The European capitals of culture of shine a spotlight on lesser-known destinations in Europe. In 2018, the honor will be shared by the Maltese capital of Valletta and Leeuwarden, the capital of the Dutch province of Friesland.
Throughout 2018, both cities will stage numerous cultural events to celebrate their year as capitals of culture. Valletta kicks off the festivities with an opening week from January 14 to 21 featuring music, theater and dance, while Leeuwarden marks the occasion with an opening weekend on January 26 and 27 under the headline “iepen mienskip” (open society). If that seems a bit too last-minute, events continue throughout the year. Check the program for Valletta here and for Leeuwarden here.
Why to go to Valletta?
A UNESCO world heritage site since 1980, Valletta is one of the main attractions of Malta and a gateway to its beaches and other sights. The smallest members state of the EU, Malta prides itself in its great diversity in a tiny space. Prehistoric temples stand near buildings like the ultra-modern Parliament House (built in 2015). Valletta is especially notable for its Baroque cityscape. Always a meeting point of North African and European cultures, Malta has two official languages: English and Maltese, a Semitic language related to Arabic and Hebrew. Easily accessible with flights from all over Europe, this year Valletta is the perfect destination to combine a summer vacation with the Capital of Culture events.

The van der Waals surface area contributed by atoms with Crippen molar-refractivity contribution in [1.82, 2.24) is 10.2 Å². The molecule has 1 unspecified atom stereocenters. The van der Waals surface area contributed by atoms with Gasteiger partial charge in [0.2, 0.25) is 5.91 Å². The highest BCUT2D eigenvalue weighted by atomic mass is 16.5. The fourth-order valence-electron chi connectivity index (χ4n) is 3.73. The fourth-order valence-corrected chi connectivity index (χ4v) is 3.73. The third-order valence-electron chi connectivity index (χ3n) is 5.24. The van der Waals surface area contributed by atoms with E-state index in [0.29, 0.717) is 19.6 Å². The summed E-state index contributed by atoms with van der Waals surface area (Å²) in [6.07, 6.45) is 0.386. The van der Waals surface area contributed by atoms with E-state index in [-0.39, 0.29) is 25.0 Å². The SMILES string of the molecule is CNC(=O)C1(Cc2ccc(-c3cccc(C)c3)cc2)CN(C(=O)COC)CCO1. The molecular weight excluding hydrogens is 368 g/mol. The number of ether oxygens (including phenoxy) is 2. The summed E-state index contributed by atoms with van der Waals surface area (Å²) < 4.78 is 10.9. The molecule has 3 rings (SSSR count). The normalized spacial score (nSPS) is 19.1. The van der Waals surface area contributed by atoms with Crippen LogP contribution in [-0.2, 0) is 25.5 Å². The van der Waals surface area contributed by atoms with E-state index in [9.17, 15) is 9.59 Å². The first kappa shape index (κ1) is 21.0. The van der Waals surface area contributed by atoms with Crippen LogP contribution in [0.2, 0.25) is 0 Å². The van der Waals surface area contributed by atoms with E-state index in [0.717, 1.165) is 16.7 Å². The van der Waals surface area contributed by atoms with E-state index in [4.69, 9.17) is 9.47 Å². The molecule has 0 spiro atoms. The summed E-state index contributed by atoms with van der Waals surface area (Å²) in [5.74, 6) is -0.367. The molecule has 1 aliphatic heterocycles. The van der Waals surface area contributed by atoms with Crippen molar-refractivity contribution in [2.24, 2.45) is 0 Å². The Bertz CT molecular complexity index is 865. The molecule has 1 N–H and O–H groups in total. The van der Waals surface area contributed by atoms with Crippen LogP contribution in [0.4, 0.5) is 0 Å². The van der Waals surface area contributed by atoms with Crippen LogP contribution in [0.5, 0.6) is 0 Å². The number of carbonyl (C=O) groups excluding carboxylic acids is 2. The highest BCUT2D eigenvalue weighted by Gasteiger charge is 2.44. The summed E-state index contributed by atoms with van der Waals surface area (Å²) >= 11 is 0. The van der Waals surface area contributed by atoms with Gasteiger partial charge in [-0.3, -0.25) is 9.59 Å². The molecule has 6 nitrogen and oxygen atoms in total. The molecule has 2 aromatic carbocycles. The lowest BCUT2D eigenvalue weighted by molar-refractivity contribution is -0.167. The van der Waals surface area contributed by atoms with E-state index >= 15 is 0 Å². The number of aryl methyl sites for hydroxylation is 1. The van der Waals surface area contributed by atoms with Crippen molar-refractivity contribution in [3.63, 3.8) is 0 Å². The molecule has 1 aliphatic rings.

Why to go to Leeuwarden?
We won’t blame you if you’ve never heard of the capital of Dutch Friesland. While Leeuwarden can’t be considered a traditional tourist magnet in the Netherlands, it has much to offer to intrepid visitors – not least the lack of throngs of tourists like in Amsterdam (though it is easily reached through Schiphol Airport). Dissected by several canals and sporting typical redbrick architecture, Leeuwarden is a laid-back introduction to Dutch life. The largest flower market in the country takes place here annually in May. Like Malta, Friesland is bilingual, with a strong contingent of West Frisian speakers (the language linguists consider the most closely related to English outside the UK). The cultural capital events include an exhibition devoted to Mata Hari, the famous exotic dancer born in the city in 1876.